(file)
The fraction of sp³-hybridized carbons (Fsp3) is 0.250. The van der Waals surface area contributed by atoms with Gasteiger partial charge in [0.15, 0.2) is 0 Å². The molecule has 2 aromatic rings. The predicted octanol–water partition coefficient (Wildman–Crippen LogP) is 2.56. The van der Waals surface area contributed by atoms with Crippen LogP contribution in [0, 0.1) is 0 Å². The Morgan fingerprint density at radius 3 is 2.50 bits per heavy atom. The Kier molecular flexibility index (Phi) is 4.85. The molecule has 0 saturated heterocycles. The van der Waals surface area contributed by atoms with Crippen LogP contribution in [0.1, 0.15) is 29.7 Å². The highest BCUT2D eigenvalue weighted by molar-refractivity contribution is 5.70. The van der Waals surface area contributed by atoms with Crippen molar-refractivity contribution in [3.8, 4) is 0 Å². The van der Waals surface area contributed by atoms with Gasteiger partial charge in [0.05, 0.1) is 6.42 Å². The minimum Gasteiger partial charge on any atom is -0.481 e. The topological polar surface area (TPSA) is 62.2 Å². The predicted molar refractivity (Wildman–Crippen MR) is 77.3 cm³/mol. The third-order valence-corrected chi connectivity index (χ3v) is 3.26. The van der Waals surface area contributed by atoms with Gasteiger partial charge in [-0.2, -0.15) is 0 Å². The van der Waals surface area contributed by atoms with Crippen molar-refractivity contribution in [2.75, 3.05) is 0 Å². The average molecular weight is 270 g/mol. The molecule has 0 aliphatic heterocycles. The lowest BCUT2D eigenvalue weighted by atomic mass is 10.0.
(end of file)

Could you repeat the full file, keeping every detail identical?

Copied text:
The fraction of sp³-hybridized carbons (Fsp3) is 0.250. The van der Waals surface area contributed by atoms with Gasteiger partial charge in [0.15, 0.2) is 0 Å². The molecule has 2 aromatic rings. The predicted octanol–water partition coefficient (Wildman–Crippen LogP) is 2.56. The van der Waals surface area contributed by atoms with Crippen LogP contribution in [0, 0.1) is 0 Å². The Morgan fingerprint density at radius 3 is 2.50 bits per heavy atom. The Kier molecular flexibility index (Phi) is 4.85. The molecule has 0 saturated heterocycles. The van der Waals surface area contributed by atoms with Crippen LogP contribution in [0.1, 0.15) is 29.7 Å². The highest BCUT2D eigenvalue weighted by molar-refractivity contribution is 5.70. The van der Waals surface area contributed by atoms with Crippen molar-refractivity contribution in [3.8, 4) is 0 Å². The van der Waals surface area contributed by atoms with Gasteiger partial charge in [0.05, 0.1) is 6.42 Å². The minimum Gasteiger partial charge on any atom is -0.481 e. The topological polar surface area (TPSA) is 62.2 Å². The predicted molar refractivity (Wildman–Crippen MR) is 77.3 cm³/mol. The third-order valence-corrected chi connectivity index (χ3v) is 3.26. The van der Waals surface area contributed by atoms with Gasteiger partial charge in [-0.2, -0.15) is 0 Å². The van der Waals surface area contributed by atoms with Crippen molar-refractivity contribution in [2.75, 3.05) is 0 Å². The average molecular weight is 270 g/mol. The molecule has 0 aliphatic heterocycles. The lowest BCUT2D eigenvalue weighted by atomic mass is 10.0.